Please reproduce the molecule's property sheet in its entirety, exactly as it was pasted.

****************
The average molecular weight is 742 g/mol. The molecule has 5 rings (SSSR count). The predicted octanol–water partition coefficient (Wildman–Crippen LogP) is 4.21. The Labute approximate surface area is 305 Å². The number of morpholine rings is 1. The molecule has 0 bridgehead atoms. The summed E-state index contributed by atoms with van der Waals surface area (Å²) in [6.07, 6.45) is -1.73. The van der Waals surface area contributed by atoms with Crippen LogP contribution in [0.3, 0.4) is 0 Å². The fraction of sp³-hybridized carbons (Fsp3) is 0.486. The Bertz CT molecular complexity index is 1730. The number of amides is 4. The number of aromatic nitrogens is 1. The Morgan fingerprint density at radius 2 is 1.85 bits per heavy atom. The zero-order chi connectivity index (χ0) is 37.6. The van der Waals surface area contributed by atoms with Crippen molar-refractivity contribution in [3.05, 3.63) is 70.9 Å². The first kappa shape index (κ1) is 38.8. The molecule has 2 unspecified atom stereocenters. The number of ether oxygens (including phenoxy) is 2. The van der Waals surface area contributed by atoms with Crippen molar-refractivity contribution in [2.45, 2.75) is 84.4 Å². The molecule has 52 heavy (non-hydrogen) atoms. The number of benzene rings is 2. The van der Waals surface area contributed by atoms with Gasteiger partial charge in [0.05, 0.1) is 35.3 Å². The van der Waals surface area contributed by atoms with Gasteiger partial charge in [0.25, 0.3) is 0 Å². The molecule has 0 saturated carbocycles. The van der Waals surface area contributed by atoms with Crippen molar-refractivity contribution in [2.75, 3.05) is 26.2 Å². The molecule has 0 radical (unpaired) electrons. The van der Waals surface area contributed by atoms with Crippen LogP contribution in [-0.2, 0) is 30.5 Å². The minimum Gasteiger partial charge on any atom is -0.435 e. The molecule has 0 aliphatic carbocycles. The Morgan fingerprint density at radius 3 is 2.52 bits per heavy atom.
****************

The average molecular weight is 742 g/mol. The molecule has 5 rings (SSSR count). The predicted octanol–water partition coefficient (Wildman–Crippen LogP) is 4.21. The Labute approximate surface area is 305 Å². The number of morpholine rings is 1. The molecule has 0 bridgehead atoms. The summed E-state index contributed by atoms with van der Waals surface area (Å²) in [6.07, 6.45) is -1.73. The van der Waals surface area contributed by atoms with Crippen LogP contribution in [0.3, 0.4) is 0 Å². The fraction of sp³-hybridized carbons (Fsp3) is 0.486. The Bertz CT molecular complexity index is 1730. The number of amides is 4. The number of aromatic nitrogens is 1. The Morgan fingerprint density at radius 2 is 1.85 bits per heavy atom. The zero-order chi connectivity index (χ0) is 37.6. The van der Waals surface area contributed by atoms with Crippen molar-refractivity contribution in [3.05, 3.63) is 70.9 Å². The first kappa shape index (κ1) is 38.8. The molecule has 2 unspecified atom stereocenters. The number of ether oxygens (including phenoxy) is 2. The van der Waals surface area contributed by atoms with Crippen molar-refractivity contribution in [2.45, 2.75) is 84.4 Å². The molecule has 52 heavy (non-hydrogen) atoms. The number of benzene rings is 2. The van der Waals surface area contributed by atoms with Gasteiger partial charge in [0.05, 0.1) is 35.3 Å². The van der Waals surface area contributed by atoms with Gasteiger partial charge in [0.25, 0.3) is 0 Å². The molecule has 0 saturated carbocycles. The van der Waals surface area contributed by atoms with Crippen molar-refractivity contribution in [2.75, 3.05) is 26.2 Å². The molecule has 0 radical (unpaired) electrons. The van der Waals surface area contributed by atoms with Crippen LogP contribution in [-0.2, 0) is 30.5 Å². The minimum Gasteiger partial charge on any atom is -0.435 e. The molecule has 0 aliphatic carbocycles. The Morgan fingerprint density at radius 3 is 2.52 bits per heavy atom.